A treaty of this nature, as pointed out in report of the subcommittee annexed to Senate Executive Report No. 1, is self-executing or selfoperating. Being the law of the land and equal in status, under the Constitution, with any act of Congress participated in by Senate and House as a whole, the treaty will automatically suspend the domestic copyright laws upon the date it becomes effective in respect of any provisions therein inconsistent with automatic requirements for copyright expressly provided by the convention. Thus, alien authors and owners, or their heirs or assignees, will, without preparatory enabling legislation in the United States, have automatic copyright in this country, without any further formalities whatever, in any works in which copyright still subsists abroad. Since the customary term abroad is the life of the author and 50 years, a vast body of alien copyrights will thus be lifted out of the public domain in the United States.

“However, the removal of a vast body of alien works from the public domain in the United States may work serious hardship upon those who have made expenditures of labor or money, or incurred liabilities in respect of such works in the United States while it was lawful still so to do. Upon the effective date of the treaty of adherence, these persons may be stopped from disseminating such works by the alien owner. It is necessary that there be some protection against the retroactive effects of adherence. This could be accomplished bly domestic enabling legislation along the lines indicated in the Duffy bill, S. 7 (75th Cong.) or S. 3047 (74th Cong.). Without such enabling legislation; a reservation is necessary. Many other adhering countries have reservations in respect of retroactivity upon adherence.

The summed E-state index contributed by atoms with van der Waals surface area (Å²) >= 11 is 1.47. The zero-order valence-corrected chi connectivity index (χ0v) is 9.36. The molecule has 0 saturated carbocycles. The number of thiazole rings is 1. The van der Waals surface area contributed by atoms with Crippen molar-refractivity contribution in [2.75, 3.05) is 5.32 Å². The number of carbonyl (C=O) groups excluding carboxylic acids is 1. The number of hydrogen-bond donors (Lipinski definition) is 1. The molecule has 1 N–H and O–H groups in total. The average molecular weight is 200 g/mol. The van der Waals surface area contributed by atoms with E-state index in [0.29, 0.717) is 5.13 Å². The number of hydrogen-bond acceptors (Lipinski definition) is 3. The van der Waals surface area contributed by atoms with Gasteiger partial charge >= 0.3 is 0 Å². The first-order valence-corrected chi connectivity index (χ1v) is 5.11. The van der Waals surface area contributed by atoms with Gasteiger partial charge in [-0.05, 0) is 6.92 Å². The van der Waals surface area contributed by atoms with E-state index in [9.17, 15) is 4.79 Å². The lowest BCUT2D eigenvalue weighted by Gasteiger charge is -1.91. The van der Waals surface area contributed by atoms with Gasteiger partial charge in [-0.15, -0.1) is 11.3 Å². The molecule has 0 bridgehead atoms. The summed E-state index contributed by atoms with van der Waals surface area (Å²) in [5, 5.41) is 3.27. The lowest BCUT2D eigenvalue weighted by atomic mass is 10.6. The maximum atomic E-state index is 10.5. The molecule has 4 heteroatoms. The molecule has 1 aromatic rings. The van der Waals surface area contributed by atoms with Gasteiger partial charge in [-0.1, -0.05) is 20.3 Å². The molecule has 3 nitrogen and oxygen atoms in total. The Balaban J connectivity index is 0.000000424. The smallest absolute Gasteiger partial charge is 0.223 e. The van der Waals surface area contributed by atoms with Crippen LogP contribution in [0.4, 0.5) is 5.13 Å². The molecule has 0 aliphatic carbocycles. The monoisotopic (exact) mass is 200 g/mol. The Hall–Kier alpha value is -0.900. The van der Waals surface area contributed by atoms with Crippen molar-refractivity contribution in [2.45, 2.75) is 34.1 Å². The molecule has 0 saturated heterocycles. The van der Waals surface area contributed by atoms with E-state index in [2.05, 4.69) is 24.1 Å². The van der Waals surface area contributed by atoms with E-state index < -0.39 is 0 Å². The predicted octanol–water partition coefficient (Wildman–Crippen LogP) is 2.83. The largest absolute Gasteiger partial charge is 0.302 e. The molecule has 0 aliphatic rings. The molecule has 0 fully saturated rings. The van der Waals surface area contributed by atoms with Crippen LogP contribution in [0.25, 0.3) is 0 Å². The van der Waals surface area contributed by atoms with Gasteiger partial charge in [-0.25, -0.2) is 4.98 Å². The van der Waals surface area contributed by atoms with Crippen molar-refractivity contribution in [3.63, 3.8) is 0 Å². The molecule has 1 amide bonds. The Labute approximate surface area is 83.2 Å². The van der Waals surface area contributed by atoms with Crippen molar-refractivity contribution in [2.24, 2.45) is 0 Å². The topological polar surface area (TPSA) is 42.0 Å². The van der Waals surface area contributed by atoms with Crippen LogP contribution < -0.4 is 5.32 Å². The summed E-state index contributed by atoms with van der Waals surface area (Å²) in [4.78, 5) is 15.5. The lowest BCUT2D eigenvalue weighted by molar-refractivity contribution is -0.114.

It was further indicated by its committee that many authors and owners of American copyrights, who presumably would benefit by seeking international protection of their works, appeared to have lost their ardor of other years for international copyright. Associations representing American authors apparently resented the fact that alien authors would have copyright in the United States automatically upon creation of the work anywhere in the world, without the necessity of formalities binding upon American authors under the domestic copyright law, such as publication with notice, registration, and the like. Owners of American copyrights, despite their interest in foreign markets, were nevertheless vastly more dependent and concerned with the domestic American market. Exchange restrictions, tariffs, quotas, inability to take their money out of foreign countries, as well as racial, political, and economic discrimination against Americans, made the foreign market relatively less important. By securing copyright simultaneously in the United States and in a country adhering to the convention, many American copyright owners have, for practical purposes, for many years been securing copyright protection abroad, such as it may be, except in a country